But the real reason to see this film is the stunning location photography of New York City. The director, Sidney Lumet, has always loved the city just as much as Woody Allen, and here it is practically the star. There is an exquisite scene in a snow blanketed park (Central?) that is as vivid as being there.
There is an added poignancy to this picture as Strasberg's part as an actress on the verge of "making it" was, I believe, intended to neatly dovetail with her own emerging stardom. A stardom that was, alas, to be short-lived.
Before this film, I had seen Susan Strasberg in two late 1960s AIP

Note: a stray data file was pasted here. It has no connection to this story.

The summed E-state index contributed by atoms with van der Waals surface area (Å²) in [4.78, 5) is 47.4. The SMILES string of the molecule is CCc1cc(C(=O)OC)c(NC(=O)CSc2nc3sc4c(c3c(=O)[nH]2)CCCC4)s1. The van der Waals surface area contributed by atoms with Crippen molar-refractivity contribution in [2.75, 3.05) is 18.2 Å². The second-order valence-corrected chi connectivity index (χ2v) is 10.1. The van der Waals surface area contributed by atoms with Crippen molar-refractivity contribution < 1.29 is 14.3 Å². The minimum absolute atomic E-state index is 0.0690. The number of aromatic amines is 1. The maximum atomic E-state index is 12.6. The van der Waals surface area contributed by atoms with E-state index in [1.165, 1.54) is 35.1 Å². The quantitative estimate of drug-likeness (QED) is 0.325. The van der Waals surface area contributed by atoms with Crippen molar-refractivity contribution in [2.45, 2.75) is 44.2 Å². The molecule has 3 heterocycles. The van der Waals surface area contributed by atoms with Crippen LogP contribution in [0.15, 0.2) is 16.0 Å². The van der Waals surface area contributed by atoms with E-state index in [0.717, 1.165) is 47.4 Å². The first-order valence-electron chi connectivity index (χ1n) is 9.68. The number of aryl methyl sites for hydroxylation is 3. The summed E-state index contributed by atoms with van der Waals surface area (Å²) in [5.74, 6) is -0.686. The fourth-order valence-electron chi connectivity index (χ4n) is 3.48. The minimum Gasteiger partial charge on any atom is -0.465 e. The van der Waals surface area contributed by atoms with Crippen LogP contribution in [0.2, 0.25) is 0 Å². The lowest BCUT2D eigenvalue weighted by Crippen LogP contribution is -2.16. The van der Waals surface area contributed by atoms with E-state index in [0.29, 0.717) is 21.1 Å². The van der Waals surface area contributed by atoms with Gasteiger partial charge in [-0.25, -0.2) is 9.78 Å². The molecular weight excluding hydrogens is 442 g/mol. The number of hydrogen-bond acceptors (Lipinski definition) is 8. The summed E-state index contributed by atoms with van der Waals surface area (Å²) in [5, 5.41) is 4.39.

low-budget films 'The Trip' and 'Psych-Out' and enjoyed her
performances in both so was quite interested in seeing her in the
starring role here.
Alas, not only is she not up to the task, but she takes down the film with her. Her performance in the first 30 minutes or so is truly wretched; she's so strained and overwrought that it makes one cringe.
To be fair, from the time she does a reading from 'Romeo & Juliet' (which is quite charming) her performance settles down somewhat but the damage is done. After all, it's in the opening scenes where we're supposed to believe that she wins over Herbert Marshall as a close friend and enchants Plummer and Fonda but her performance kills any chance of that being convincing and the film never recovers.